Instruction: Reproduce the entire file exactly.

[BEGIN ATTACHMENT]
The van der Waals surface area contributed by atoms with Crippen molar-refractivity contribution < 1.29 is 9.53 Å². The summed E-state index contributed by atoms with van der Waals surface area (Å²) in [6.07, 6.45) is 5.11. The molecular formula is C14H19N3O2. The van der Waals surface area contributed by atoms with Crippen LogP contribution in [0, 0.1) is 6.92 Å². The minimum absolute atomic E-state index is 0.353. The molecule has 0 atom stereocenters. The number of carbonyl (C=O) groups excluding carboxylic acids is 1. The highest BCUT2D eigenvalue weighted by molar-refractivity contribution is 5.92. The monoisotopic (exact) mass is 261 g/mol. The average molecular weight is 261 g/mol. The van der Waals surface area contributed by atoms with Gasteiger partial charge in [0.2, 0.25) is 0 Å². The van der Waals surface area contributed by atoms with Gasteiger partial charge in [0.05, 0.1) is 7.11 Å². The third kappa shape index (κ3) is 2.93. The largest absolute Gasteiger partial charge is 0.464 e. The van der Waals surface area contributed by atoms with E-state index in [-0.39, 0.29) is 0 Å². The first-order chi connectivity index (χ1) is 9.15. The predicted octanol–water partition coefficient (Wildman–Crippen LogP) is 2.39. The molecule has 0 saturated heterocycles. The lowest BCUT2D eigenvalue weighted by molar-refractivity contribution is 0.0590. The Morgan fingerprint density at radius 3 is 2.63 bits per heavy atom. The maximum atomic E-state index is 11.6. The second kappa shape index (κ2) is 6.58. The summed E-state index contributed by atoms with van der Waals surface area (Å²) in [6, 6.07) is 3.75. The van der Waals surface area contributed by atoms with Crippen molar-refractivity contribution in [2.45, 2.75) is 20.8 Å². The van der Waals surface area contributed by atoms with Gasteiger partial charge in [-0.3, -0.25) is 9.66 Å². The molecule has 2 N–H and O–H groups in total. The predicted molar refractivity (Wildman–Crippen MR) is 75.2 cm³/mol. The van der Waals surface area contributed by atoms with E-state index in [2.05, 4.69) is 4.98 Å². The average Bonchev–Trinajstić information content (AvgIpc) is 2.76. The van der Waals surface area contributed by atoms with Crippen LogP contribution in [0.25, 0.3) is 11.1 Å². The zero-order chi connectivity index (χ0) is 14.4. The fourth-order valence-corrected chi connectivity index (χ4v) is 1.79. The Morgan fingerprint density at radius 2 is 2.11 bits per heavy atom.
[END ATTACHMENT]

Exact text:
The van der Waals surface area contributed by atoms with Crippen molar-refractivity contribution < 1.29 is 9.53 Å². The summed E-state index contributed by atoms with van der Waals surface area (Å²) in [6.07, 6.45) is 5.11. The molecular formula is C14H19N3O2. The van der Waals surface area contributed by atoms with Crippen LogP contribution in [0, 0.1) is 6.92 Å². The minimum absolute atomic E-state index is 0.353. The molecule has 0 atom stereocenters. The number of carbonyl (C=O) groups excluding carboxylic acids is 1. The highest BCUT2D eigenvalue weighted by molar-refractivity contribution is 5.92. The monoisotopic (exact) mass is 261 g/mol. The average molecular weight is 261 g/mol. The van der Waals surface area contributed by atoms with Gasteiger partial charge in [0.2, 0.25) is 0 Å². The van der Waals surface area contributed by atoms with Gasteiger partial charge in [0.05, 0.1) is 7.11 Å². The third kappa shape index (κ3) is 2.93. The largest absolute Gasteiger partial charge is 0.464 e. The van der Waals surface area contributed by atoms with E-state index in [-0.39, 0.29) is 0 Å². The first-order chi connectivity index (χ1) is 9.15. The predicted octanol–water partition coefficient (Wildman–Crippen LogP) is 2.39. The molecule has 0 saturated heterocycles. The lowest BCUT2D eigenvalue weighted by molar-refractivity contribution is 0.0590. The Morgan fingerprint density at radius 3 is 2.63 bits per heavy atom. The maximum atomic E-state index is 11.6. The second kappa shape index (κ2) is 6.58. The summed E-state index contributed by atoms with van der Waals surface area (Å²) in [6, 6.07) is 3.75. The van der Waals surface area contributed by atoms with Crippen molar-refractivity contribution in [2.45, 2.75) is 20.8 Å². The van der Waals surface area contributed by atoms with Gasteiger partial charge in [-0.3, -0.25) is 9.66 Å². The molecule has 2 N–H and O–H groups in total. The predicted molar refractivity (Wildman–Crippen MR) is 75.2 cm³/mol. The van der Waals surface area contributed by atoms with E-state index in [2.05, 4.69) is 4.98 Å². The average Bonchev–Trinajstić information content (AvgIpc) is 2.76. The van der Waals surface area contributed by atoms with Crippen LogP contribution in [0.25, 0.3) is 11.1 Å². The zero-order chi connectivity index (χ0) is 14.4. The fourth-order valence-corrected chi connectivity index (χ4v) is 1.79. The Morgan fingerprint density at radius 2 is 2.11 bits per heavy atom.